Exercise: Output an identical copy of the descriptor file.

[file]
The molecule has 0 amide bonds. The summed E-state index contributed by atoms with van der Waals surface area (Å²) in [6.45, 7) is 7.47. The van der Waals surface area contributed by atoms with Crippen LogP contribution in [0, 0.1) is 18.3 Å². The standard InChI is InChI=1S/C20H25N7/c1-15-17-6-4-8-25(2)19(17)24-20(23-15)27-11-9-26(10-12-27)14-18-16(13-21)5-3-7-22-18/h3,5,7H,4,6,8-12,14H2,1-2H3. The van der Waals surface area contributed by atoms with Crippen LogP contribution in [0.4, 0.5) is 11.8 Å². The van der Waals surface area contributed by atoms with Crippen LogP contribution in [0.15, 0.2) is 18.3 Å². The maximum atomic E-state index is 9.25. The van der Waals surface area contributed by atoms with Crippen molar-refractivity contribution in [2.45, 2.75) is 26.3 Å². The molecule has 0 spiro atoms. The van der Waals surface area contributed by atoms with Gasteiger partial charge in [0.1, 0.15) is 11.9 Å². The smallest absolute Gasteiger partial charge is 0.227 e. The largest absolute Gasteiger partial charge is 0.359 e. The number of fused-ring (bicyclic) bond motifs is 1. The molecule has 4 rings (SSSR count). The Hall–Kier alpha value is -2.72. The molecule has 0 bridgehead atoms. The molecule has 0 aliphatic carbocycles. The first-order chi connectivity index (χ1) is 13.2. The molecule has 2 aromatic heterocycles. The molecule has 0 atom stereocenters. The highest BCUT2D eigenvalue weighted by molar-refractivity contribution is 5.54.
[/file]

The molecule has 0 amide bonds. The summed E-state index contributed by atoms with van der Waals surface area (Å²) in [6.45, 7) is 7.47. The van der Waals surface area contributed by atoms with Crippen LogP contribution in [0, 0.1) is 18.3 Å². The standard InChI is InChI=1S/C20H25N7/c1-15-17-6-4-8-25(2)19(17)24-20(23-15)27-11-9-26(10-12-27)14-18-16(13-21)5-3-7-22-18/h3,5,7H,4,6,8-12,14H2,1-2H3. The van der Waals surface area contributed by atoms with Crippen LogP contribution in [0.4, 0.5) is 11.8 Å². The van der Waals surface area contributed by atoms with Crippen LogP contribution in [0.15, 0.2) is 18.3 Å². The maximum atomic E-state index is 9.25. The van der Waals surface area contributed by atoms with Crippen molar-refractivity contribution in [2.45, 2.75) is 26.3 Å². The molecule has 0 spiro atoms. The van der Waals surface area contributed by atoms with Gasteiger partial charge in [0.1, 0.15) is 11.9 Å². The smallest absolute Gasteiger partial charge is 0.227 e. The largest absolute Gasteiger partial charge is 0.359 e. The number of fused-ring (bicyclic) bond motifs is 1. The molecule has 4 rings (SSSR count). The Hall–Kier alpha value is -2.72. The molecule has 0 bridgehead atoms. The molecule has 0 aliphatic carbocycles. The first-order chi connectivity index (χ1) is 13.2. The molecule has 2 aromatic heterocycles. The molecule has 0 atom stereocenters. The highest BCUT2D eigenvalue weighted by molar-refractivity contribution is 5.54.